Hungering For Spring

The sky is clear blue, the sun is shining, and a brief snow shower this morning left everything looking refreshed, clean and white. It is late February, when days are suddenly longer and there is warmth in the sunshine, but even though this is one of my favorite times of year I find myself looking forward to spring. Last week when I went grocery shopping, there were big net bags of oranges prominently displayed on a table at the front of the supermarket. I could not resist buying them, and as soon as I got home and unpacked the groceries I sliced open one of the fat juicy oranges, filling my mouth with summer sunshine.

We are about two-thirds of the way from the Winter Solstice to the Spring Equinox, and the change of season these days is noticeable. Maybe it’s because of the dramatic increase in length of daylight, or maybe it’s the sight, smell, and taste of the oranges, but spring is on my mind more and more these days. For the past couple of weeks, the chickadees have been singing deedee, their spring song, and the amorous squirrels on the big limb of the oak tree know spring is not far away. Someone mentioned to me this week that she thinks the goldfinches at her feeder are beginning to show more spring yellow in their feathers. My sister-in-law e-mailed from Florida that the huge flocks of robins we saw there in early January have disappeared, and my niece, who lives in eastern Kansas, tells me that huge flocks of robins have begun to appear in the fields around their house. Although it’s not likely the robins in Kansas are the same individuals we saw in Florida, migrating birds know spring is coming, and they are already on their way north.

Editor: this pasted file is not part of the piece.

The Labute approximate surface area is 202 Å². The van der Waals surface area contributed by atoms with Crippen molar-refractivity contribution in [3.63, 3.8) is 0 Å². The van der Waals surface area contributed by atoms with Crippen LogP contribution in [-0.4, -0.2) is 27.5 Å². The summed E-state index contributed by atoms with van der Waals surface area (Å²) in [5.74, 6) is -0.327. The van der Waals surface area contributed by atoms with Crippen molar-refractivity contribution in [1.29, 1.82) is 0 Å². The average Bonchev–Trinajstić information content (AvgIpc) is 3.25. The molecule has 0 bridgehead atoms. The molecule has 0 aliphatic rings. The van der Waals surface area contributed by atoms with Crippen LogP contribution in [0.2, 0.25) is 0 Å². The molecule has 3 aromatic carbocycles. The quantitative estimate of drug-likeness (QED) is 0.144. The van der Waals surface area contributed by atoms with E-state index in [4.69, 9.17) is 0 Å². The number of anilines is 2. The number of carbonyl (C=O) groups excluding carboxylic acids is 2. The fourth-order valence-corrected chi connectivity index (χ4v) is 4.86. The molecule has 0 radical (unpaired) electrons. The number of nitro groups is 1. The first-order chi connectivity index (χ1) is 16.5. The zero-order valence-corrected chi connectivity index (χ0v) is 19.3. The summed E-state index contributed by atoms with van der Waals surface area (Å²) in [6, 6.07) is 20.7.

Curious about how the migration is progressing, I poked around on the Internet for information. There I discovered that ruby-throated hummingbirds, which spend the winter in Mexico and Central America, and migrate about this time every year across the Gulf of Mexico, have begun to arrive along the Gulf Coast from Texas to Florida. According to the website of the Great Backyard Bird Count, which took place Feb. 18–21, ruby-throated hummingbirds are being seen in Florida, and a few have even been reported as far north as South Carolina and North Carolina. Other neo-tropical migrants are being seen in southern parts of the United States, too, such as rose-breasted grosbeaks, yellow warblers, black-throated blue warblers, black-throated green warblers, and American redstarts. We do not expect to see any of these birds here in inland Maine until some time in May, but the thought that these beautiful creatures are winging their way northward is exciting.

Our driveway is partially encased in ice, well over a foot of snow still covers the yard, and I am not yet ready to give up the pleasure of snowshoeing, but there is no denying that spring is coming. When we wake up in the morning the sky is already light, and when I take my afternoon walk the sun is still high in the sky. Our bird feeder still hosts the usual winter birds, but my thoughts turn to the day when we will slice an orange in half and put the halves outdoors on twigs in the hope of attracting Baltimore orioles. Loons will call through the night. A pine warbler will fly down from the big pine tree to land on the suet feeder, and a yellow warbler exploring the shrubs by the lake will fill up on insects. One day, I will bring the hummingbird feeder up from where it rests in the basement, clean it out, fill it with sugar water, and hang it on the porch. I will sit in the wicker rocker on a balmy spring day, surrounded by potted geraniums and impatiens, and a ruby-throated hummingbird will zoom across the dooryard and land on the feeder to drink. It will happen. I know it will.

Jean Preis resides in Bridgton.

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